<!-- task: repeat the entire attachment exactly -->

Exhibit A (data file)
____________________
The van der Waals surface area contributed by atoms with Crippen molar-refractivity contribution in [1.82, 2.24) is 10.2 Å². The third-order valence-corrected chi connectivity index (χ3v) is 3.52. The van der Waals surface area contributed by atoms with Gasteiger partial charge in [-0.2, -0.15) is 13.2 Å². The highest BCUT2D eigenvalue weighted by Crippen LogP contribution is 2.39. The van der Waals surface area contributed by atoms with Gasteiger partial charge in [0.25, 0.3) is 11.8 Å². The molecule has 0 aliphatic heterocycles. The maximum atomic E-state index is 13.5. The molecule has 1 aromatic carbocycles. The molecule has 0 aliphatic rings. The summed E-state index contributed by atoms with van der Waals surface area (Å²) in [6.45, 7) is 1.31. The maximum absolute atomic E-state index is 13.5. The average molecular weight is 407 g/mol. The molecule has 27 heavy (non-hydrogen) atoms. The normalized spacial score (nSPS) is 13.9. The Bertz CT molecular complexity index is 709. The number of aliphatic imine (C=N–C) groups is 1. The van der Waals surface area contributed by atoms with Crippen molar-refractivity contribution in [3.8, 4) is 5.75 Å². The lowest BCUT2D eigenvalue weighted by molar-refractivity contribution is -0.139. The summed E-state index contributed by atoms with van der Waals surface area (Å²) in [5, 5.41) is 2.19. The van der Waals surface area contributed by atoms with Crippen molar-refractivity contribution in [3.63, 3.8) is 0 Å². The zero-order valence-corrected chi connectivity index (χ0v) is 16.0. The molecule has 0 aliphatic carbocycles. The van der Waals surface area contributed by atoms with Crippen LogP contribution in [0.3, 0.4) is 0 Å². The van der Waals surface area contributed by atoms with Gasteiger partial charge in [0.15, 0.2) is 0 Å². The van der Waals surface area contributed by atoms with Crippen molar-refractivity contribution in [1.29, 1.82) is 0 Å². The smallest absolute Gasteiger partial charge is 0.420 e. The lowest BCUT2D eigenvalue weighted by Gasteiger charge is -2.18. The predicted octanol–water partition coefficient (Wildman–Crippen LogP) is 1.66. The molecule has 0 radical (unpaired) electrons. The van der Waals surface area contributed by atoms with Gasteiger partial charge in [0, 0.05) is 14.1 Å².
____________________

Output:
The van der Waals surface area contributed by atoms with Crippen molar-refractivity contribution in [1.82, 2.24) is 10.2 Å². The third-order valence-corrected chi connectivity index (χ3v) is 3.52. The van der Waals surface area contributed by atoms with Gasteiger partial charge in [-0.2, -0.15) is 13.2 Å². The highest BCUT2D eigenvalue weighted by Crippen LogP contribution is 2.39. The van der Waals surface area contributed by atoms with Gasteiger partial charge in [0.25, 0.3) is 11.8 Å². The molecule has 0 aliphatic heterocycles. The maximum atomic E-state index is 13.5. The molecule has 1 aromatic carbocycles. The molecule has 0 aliphatic rings. The summed E-state index contributed by atoms with van der Waals surface area (Å²) in [6.45, 7) is 1.31. The maximum absolute atomic E-state index is 13.5. The average molecular weight is 407 g/mol. The molecule has 27 heavy (non-hydrogen) atoms. The normalized spacial score (nSPS) is 13.9. The Bertz CT molecular complexity index is 709. The number of aliphatic imine (C=N–C) groups is 1. The van der Waals surface area contributed by atoms with Crippen molar-refractivity contribution in [3.8, 4) is 5.75 Å². The lowest BCUT2D eigenvalue weighted by molar-refractivity contribution is -0.139. The summed E-state index contributed by atoms with van der Waals surface area (Å²) in [5, 5.41) is 2.19. The van der Waals surface area contributed by atoms with Crippen molar-refractivity contribution in [3.63, 3.8) is 0 Å². The zero-order valence-corrected chi connectivity index (χ0v) is 16.0. The molecule has 0 aliphatic carbocycles. The van der Waals surface area contributed by atoms with Crippen LogP contribution in [0.3, 0.4) is 0 Å². The van der Waals surface area contributed by atoms with Gasteiger partial charge in [0.15, 0.2) is 0 Å². The van der Waals surface area contributed by atoms with Crippen molar-refractivity contribution in [1.29, 1.82) is 0 Å². The smallest absolute Gasteiger partial charge is 0.420 e. The lowest BCUT2D eigenvalue weighted by Gasteiger charge is -2.18. The predicted octanol–water partition coefficient (Wildman–Crippen LogP) is 1.66. The molecule has 0 radical (unpaired) electrons. The van der Waals surface area contributed by atoms with Gasteiger partial charge in [0, 0.05) is 14.1 Å².